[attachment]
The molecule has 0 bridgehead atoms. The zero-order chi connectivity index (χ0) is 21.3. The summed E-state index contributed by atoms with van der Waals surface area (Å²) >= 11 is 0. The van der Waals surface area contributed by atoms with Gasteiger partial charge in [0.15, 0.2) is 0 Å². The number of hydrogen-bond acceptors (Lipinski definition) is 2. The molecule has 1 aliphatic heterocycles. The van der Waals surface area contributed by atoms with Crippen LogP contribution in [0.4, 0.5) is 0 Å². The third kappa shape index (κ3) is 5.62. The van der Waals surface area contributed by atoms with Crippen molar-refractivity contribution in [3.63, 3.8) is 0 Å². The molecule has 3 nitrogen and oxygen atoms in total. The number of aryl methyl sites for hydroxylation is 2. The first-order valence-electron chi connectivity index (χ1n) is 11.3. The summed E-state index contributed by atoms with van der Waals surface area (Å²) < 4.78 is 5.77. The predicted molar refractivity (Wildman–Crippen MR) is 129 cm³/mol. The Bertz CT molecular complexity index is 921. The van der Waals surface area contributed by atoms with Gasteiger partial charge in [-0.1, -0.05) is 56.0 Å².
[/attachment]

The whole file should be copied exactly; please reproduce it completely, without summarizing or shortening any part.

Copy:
The molecule has 0 bridgehead atoms. The zero-order chi connectivity index (χ0) is 21.3. The summed E-state index contributed by atoms with van der Waals surface area (Å²) >= 11 is 0. The van der Waals surface area contributed by atoms with Gasteiger partial charge in [0.15, 0.2) is 0 Å². The number of hydrogen-bond acceptors (Lipinski definition) is 2. The molecule has 1 aliphatic heterocycles. The van der Waals surface area contributed by atoms with Crippen LogP contribution in [0.4, 0.5) is 0 Å². The third kappa shape index (κ3) is 5.62. The van der Waals surface area contributed by atoms with Crippen molar-refractivity contribution in [3.63, 3.8) is 0 Å². The molecule has 3 nitrogen and oxygen atoms in total. The number of aryl methyl sites for hydroxylation is 2. The first-order valence-electron chi connectivity index (χ1n) is 11.3. The summed E-state index contributed by atoms with van der Waals surface area (Å²) < 4.78 is 5.77. The predicted molar refractivity (Wildman–Crippen MR) is 129 cm³/mol. The Bertz CT molecular complexity index is 921. The van der Waals surface area contributed by atoms with Gasteiger partial charge in [-0.1, -0.05) is 56.0 Å².